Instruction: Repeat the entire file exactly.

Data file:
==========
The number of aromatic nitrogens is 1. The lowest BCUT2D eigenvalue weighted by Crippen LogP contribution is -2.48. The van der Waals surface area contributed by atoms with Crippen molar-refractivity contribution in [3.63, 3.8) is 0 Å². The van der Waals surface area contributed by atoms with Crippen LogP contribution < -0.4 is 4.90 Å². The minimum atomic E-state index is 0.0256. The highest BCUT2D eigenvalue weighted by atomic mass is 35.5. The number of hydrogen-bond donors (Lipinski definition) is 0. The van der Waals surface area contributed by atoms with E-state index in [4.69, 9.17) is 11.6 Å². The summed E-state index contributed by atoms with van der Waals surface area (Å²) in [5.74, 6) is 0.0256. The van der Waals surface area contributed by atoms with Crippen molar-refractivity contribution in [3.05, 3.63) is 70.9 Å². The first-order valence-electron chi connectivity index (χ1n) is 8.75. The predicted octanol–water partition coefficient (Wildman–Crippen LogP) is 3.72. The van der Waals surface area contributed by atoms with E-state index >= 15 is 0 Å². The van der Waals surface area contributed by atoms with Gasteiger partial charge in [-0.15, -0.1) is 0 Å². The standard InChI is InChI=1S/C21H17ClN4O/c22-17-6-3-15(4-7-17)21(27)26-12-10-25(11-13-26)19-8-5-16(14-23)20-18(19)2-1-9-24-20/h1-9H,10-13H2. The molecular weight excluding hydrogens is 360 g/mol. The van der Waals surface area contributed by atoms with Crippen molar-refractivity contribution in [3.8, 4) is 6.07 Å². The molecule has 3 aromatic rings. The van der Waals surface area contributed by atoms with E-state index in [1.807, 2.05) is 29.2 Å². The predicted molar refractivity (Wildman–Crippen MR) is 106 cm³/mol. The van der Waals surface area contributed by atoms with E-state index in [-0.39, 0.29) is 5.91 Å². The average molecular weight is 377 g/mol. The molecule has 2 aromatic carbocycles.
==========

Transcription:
The number of aromatic nitrogens is 1. The lowest BCUT2D eigenvalue weighted by Crippen LogP contribution is -2.48. The van der Waals surface area contributed by atoms with Crippen molar-refractivity contribution in [3.63, 3.8) is 0 Å². The van der Waals surface area contributed by atoms with Crippen LogP contribution < -0.4 is 4.90 Å². The minimum atomic E-state index is 0.0256. The highest BCUT2D eigenvalue weighted by atomic mass is 35.5. The number of hydrogen-bond donors (Lipinski definition) is 0. The van der Waals surface area contributed by atoms with E-state index in [4.69, 9.17) is 11.6 Å². The summed E-state index contributed by atoms with van der Waals surface area (Å²) in [5.74, 6) is 0.0256. The van der Waals surface area contributed by atoms with Crippen molar-refractivity contribution in [3.05, 3.63) is 70.9 Å². The first-order valence-electron chi connectivity index (χ1n) is 8.75. The predicted octanol–water partition coefficient (Wildman–Crippen LogP) is 3.72. The van der Waals surface area contributed by atoms with E-state index >= 15 is 0 Å². The van der Waals surface area contributed by atoms with Gasteiger partial charge in [-0.15, -0.1) is 0 Å². The standard InChI is InChI=1S/C21H17ClN4O/c22-17-6-3-15(4-7-17)21(27)26-12-10-25(11-13-26)19-8-5-16(14-23)20-18(19)2-1-9-24-20/h1-9H,10-13H2. The molecular weight excluding hydrogens is 360 g/mol. The van der Waals surface area contributed by atoms with Crippen molar-refractivity contribution in [3.8, 4) is 6.07 Å². The molecule has 3 aromatic rings. The van der Waals surface area contributed by atoms with E-state index in [1.807, 2.05) is 29.2 Å². The predicted molar refractivity (Wildman–Crippen MR) is 106 cm³/mol. The van der Waals surface area contributed by atoms with E-state index in [-0.39, 0.29) is 5.91 Å². The average molecular weight is 377 g/mol. The molecule has 2 aromatic carbocycles.